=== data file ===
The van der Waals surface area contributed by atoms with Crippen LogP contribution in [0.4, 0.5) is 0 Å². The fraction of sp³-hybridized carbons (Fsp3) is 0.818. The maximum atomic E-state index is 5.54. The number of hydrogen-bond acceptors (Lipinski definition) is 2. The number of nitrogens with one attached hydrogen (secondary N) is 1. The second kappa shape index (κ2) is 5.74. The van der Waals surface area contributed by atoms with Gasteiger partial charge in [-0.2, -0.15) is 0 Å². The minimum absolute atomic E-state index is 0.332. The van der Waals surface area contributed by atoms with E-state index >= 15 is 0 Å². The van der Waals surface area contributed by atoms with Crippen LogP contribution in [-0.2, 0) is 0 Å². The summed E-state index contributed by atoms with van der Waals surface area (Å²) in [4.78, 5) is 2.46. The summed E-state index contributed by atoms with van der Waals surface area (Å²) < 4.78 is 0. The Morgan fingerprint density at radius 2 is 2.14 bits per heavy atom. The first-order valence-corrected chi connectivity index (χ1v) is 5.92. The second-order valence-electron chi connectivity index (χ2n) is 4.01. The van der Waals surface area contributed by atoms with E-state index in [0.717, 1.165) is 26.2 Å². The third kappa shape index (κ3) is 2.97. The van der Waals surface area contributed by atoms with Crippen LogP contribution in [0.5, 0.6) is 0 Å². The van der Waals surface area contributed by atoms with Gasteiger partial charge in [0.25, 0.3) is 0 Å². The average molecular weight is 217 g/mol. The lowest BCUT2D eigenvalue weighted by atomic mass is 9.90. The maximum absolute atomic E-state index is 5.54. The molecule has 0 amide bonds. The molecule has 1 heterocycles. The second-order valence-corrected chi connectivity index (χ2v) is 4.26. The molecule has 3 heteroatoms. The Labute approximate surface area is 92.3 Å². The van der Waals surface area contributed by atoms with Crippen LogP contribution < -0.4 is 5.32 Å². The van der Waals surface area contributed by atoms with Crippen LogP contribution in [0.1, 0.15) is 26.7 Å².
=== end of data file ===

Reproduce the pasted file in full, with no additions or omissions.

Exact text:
The van der Waals surface area contributed by atoms with Crippen LogP contribution in [0.4, 0.5) is 0 Å². The fraction of sp³-hybridized carbons (Fsp3) is 0.818. The maximum atomic E-state index is 5.54. The number of hydrogen-bond acceptors (Lipinski definition) is 2. The number of nitrogens with one attached hydrogen (secondary N) is 1. The second kappa shape index (κ2) is 5.74. The van der Waals surface area contributed by atoms with Gasteiger partial charge in [-0.2, -0.15) is 0 Å². The minimum absolute atomic E-state index is 0.332. The van der Waals surface area contributed by atoms with E-state index >= 15 is 0 Å². The van der Waals surface area contributed by atoms with Crippen LogP contribution in [-0.2, 0) is 0 Å². The summed E-state index contributed by atoms with van der Waals surface area (Å²) in [4.78, 5) is 2.46. The summed E-state index contributed by atoms with van der Waals surface area (Å²) < 4.78 is 0. The Morgan fingerprint density at radius 2 is 2.14 bits per heavy atom. The first-order valence-corrected chi connectivity index (χ1v) is 5.92. The second-order valence-electron chi connectivity index (χ2n) is 4.01. The van der Waals surface area contributed by atoms with E-state index in [0.717, 1.165) is 26.2 Å². The third kappa shape index (κ3) is 2.97. The van der Waals surface area contributed by atoms with Crippen LogP contribution in [0.5, 0.6) is 0 Å². The van der Waals surface area contributed by atoms with Gasteiger partial charge in [0.25, 0.3) is 0 Å². The average molecular weight is 217 g/mol. The lowest BCUT2D eigenvalue weighted by atomic mass is 9.90. The maximum absolute atomic E-state index is 5.54. The molecule has 0 amide bonds. The molecule has 1 heterocycles. The second-order valence-corrected chi connectivity index (χ2v) is 4.26. The molecule has 3 heteroatoms. The Labute approximate surface area is 92.3 Å². The van der Waals surface area contributed by atoms with Crippen LogP contribution < -0.4 is 5.32 Å². The van der Waals surface area contributed by atoms with Crippen LogP contribution in [0.1, 0.15) is 26.7 Å².